Almost all information is available on https://pde-on-gpu.vaw.ethz.ch

If something important is missing, let us know or make a PR

Suggestion:

Bookmark https://pde-on-gpu.vaw.ethz.ch

Why we do it

Why it is cool (in Julia)

Examples from current research

Predict the evolution of natural and engineered systems.

*e.g. ice cap evolution, stress distribution, etc...*

Physical processes that describe those systems are **complex** and often **nonlinear**

no or very limited analytical solution is available

👉 a numerical approach is required to solve the mathematical model

A numerical solution means solving a system of (coupled) differential equations

\[ \mathbf{mathematical ~ model ~ → ~ discretisation ~ → ~ solution}\\ \frac{∂C}{∂t} = ... ~ → ~ \frac{\texttt{C}^{i+1} - \texttt{C}^{i}}{\texttt{∆t}} = ... ~ → ~ \texttt{C} = \texttt{C} + \texttt{∆t} \cdot ... \]Solving PDEs is computationally demanding

ODEs - scalar equations

but...

PDEs - involve vectors (and tensors) 👉 local gradients & neighbours

Computational costs increase

with complexity (e.g. multi-physics, couplings)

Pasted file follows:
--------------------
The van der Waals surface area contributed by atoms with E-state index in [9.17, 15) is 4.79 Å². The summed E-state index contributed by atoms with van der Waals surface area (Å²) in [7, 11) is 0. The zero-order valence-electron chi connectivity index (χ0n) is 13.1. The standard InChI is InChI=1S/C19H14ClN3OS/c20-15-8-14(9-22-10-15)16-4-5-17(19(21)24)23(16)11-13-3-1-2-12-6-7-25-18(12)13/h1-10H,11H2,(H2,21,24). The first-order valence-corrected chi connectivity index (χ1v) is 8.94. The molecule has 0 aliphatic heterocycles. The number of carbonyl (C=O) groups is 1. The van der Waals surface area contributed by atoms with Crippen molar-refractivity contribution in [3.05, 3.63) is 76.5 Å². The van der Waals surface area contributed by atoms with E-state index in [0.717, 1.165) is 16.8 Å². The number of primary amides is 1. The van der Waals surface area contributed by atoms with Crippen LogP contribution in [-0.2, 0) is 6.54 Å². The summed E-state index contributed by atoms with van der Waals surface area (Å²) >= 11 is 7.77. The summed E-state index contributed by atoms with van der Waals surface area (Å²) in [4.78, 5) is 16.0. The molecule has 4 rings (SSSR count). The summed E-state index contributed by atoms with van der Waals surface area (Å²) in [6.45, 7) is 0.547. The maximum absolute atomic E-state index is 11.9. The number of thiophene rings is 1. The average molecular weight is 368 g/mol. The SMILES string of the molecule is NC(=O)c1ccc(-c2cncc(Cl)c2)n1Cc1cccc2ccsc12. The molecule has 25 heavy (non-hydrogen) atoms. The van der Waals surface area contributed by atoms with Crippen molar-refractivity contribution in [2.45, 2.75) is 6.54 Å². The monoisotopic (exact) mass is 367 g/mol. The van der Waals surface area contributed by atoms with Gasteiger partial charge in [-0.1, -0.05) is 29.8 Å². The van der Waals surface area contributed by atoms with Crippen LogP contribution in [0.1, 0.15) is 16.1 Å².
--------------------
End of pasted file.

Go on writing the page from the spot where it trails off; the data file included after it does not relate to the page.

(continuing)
with dimensions (3D tensors...)

upon refining spatial and temporal resolution

Use **parallel computing** to address this:

The "memory wall" in ~ 2004

Single-core to multi-core devices

GPUs are *massively* parallel devices

SIMD machine (programmed using threads - SPMD) (more)

Further increases the Flop vs Bytes gap

👉 We are memory bound: requires to re-think the numerical implementation and solution strategies

Price vs Performance; Close to

**1.5TB/s**memory throughput (nonlinear diffusion) that one can achieve 🚀

Availability (less fight for resources); Still not many applications run on GPUs

Workstation turns into a personal Supercomputers; GPU vs CPUs peak memory bandwidth: theoretical 10x (practically more)

Solution to the "two-language problem"

Single code for prototyping and production

Backend agnostic:

Single code to run on single CPU or thousands of GPUs

Single code to run on various CPUs (x86, Power9, ARM)

and GPUs (Nvidia, AMD)

Interactive:

No need for 3rd-party visualisation software

Debugging and interactive REPL mode

Efficient for development

more ...

These slides are a Jupyter notebook; a browser-based computational notebook.